Abstract Title:

Impact of beta-blockers on sleep in patients with mild hypertension: a randomized trial between nebivolol and metoprolol.

Abstract Source:

Adv Ther. 2008 Sep;25(9):871-83. PMID: 18758699

Abstract Author(s):

Mehmet Birhan Yilmaz, Alim Erdem, Kenan Yalta, Okan Onur Turgut, Ahmet Yilmaz, Izzet Tandogan

Article Affiliation:

Department of Cardiology, Cumhuriyet University Faculty of Medicine, Sivas, Turkey. [email protected]


INTRODUCTION: Sleep is an innate and essential part of human life. Various aspects of sleep are negatively affected by beta-blockers. We compared the impact of two beta-blockers, metoprolol succinate (extended release) and nebivolol, on sleep quality in patients with stage 1 hypertension.

METHODS: This was a prospective, randomized, open-label, parallel-group study. Eligible patients were administered the Pittsburgh Sleep Quality Index (PSQI) questionnaire by a blinded interviewer and were randomized to receive metoprolol (starting dose 25 mg) or nebivolol (starting dose 2.5 mg) once daily for 6 weeks. The first dose was administered before patients left the clinic. Visits were scheduled for 1, 2, 4, and 6 weeks after the initiation of therapy. At the end of the study, patients were readministered the PSQI questionnaire by the same interviewer, as before blinded to treatment allocation.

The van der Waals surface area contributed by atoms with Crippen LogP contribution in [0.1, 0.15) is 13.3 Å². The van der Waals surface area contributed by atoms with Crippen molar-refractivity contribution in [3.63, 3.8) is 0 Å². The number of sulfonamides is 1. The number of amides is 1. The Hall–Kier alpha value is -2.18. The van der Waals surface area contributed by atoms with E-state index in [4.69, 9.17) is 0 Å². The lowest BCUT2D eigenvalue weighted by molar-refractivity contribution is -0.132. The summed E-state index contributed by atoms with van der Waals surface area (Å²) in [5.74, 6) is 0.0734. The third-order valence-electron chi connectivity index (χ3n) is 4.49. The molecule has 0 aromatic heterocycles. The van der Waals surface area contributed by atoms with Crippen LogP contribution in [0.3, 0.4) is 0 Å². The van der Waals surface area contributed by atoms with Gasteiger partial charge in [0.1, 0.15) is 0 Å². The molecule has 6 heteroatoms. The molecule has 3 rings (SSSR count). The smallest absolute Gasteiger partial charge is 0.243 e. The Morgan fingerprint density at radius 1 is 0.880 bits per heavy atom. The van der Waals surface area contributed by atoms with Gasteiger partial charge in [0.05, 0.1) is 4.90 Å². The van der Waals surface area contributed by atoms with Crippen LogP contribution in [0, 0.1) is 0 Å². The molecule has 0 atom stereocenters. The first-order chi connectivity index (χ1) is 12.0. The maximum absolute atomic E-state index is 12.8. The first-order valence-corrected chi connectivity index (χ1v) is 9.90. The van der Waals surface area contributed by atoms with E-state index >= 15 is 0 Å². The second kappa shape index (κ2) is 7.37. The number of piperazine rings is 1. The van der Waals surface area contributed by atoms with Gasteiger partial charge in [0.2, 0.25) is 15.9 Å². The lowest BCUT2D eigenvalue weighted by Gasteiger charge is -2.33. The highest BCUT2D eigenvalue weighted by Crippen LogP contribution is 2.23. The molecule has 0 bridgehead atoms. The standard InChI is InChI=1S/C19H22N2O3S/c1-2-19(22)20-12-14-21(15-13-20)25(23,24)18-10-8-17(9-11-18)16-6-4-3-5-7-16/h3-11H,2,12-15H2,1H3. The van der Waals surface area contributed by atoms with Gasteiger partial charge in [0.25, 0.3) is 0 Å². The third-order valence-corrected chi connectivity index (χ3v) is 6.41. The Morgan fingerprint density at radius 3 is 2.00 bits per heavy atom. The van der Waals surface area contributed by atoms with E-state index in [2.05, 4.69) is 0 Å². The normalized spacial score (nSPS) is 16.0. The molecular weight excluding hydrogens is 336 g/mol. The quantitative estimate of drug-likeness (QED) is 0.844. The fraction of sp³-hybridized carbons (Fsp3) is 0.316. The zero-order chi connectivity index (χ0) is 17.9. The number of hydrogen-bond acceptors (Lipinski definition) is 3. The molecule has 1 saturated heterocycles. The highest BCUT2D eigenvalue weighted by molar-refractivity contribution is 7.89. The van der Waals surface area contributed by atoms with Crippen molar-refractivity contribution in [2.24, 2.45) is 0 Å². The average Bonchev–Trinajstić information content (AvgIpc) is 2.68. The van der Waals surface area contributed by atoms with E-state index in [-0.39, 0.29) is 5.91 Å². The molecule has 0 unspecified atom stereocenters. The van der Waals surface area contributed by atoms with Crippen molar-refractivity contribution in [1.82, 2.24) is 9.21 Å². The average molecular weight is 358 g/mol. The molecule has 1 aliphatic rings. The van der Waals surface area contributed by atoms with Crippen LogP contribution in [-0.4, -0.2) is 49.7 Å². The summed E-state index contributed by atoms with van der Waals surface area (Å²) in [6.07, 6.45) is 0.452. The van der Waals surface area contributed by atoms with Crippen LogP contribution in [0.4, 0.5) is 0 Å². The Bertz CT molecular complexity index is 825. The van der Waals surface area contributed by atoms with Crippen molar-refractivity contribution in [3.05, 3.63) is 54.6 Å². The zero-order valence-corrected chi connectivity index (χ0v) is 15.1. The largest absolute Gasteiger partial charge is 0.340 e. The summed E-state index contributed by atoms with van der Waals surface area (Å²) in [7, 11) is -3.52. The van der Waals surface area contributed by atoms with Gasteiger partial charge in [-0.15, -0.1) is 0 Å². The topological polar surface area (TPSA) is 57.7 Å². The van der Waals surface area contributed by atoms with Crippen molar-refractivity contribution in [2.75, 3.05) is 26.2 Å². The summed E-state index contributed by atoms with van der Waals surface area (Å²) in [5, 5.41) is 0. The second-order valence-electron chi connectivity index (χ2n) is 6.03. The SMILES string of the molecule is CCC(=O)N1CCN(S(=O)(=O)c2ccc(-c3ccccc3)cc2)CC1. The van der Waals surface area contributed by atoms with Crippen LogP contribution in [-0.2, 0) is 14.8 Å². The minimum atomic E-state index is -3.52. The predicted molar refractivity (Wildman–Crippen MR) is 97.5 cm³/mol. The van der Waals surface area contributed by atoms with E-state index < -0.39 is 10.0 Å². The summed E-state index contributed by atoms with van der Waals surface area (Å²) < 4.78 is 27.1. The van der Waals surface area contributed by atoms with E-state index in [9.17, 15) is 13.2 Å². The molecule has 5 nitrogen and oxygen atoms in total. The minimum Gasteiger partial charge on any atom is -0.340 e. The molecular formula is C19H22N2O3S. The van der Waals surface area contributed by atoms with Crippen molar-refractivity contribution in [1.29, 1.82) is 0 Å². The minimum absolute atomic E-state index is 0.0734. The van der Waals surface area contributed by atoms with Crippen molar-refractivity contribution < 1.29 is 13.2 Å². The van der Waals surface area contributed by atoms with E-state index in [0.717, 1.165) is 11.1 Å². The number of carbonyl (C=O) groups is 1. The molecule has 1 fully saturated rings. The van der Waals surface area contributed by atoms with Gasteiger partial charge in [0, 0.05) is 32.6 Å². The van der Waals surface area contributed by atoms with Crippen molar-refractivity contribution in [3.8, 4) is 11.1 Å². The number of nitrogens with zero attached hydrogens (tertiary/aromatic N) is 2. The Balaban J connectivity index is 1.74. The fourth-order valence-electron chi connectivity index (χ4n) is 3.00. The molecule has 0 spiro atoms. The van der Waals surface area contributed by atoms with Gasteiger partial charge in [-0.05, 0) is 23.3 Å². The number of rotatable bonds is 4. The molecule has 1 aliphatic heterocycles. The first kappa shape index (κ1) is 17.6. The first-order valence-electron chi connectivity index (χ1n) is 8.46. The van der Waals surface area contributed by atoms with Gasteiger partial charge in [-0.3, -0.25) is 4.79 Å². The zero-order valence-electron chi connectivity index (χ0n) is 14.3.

RESULTS: A total of 22 patients in the nebivolol group and 17 patients in the metoprolol group completed the study and were included in the data analysis (mean age of patients, 40.7 years). At study entry, systolic blood pressure (BP), diastolic BP, and PSQI scores were similar in the two groups. Over 6 weeks of treatment, systolic and diastolic BP normalized in both groups. Global PSQI score improved significantly in patients in the nebivolol group, whereas it worsened in the metoprolol group. The difference in effect of two beta-blockers was statistically significant (P<0.001).

CONCLUSION: Nebivolol was associated with improved sleep (as assessed by the PSQI), whereas metoprolol was associated with a worsening of sleep characteristics.

Study Type : Human Study

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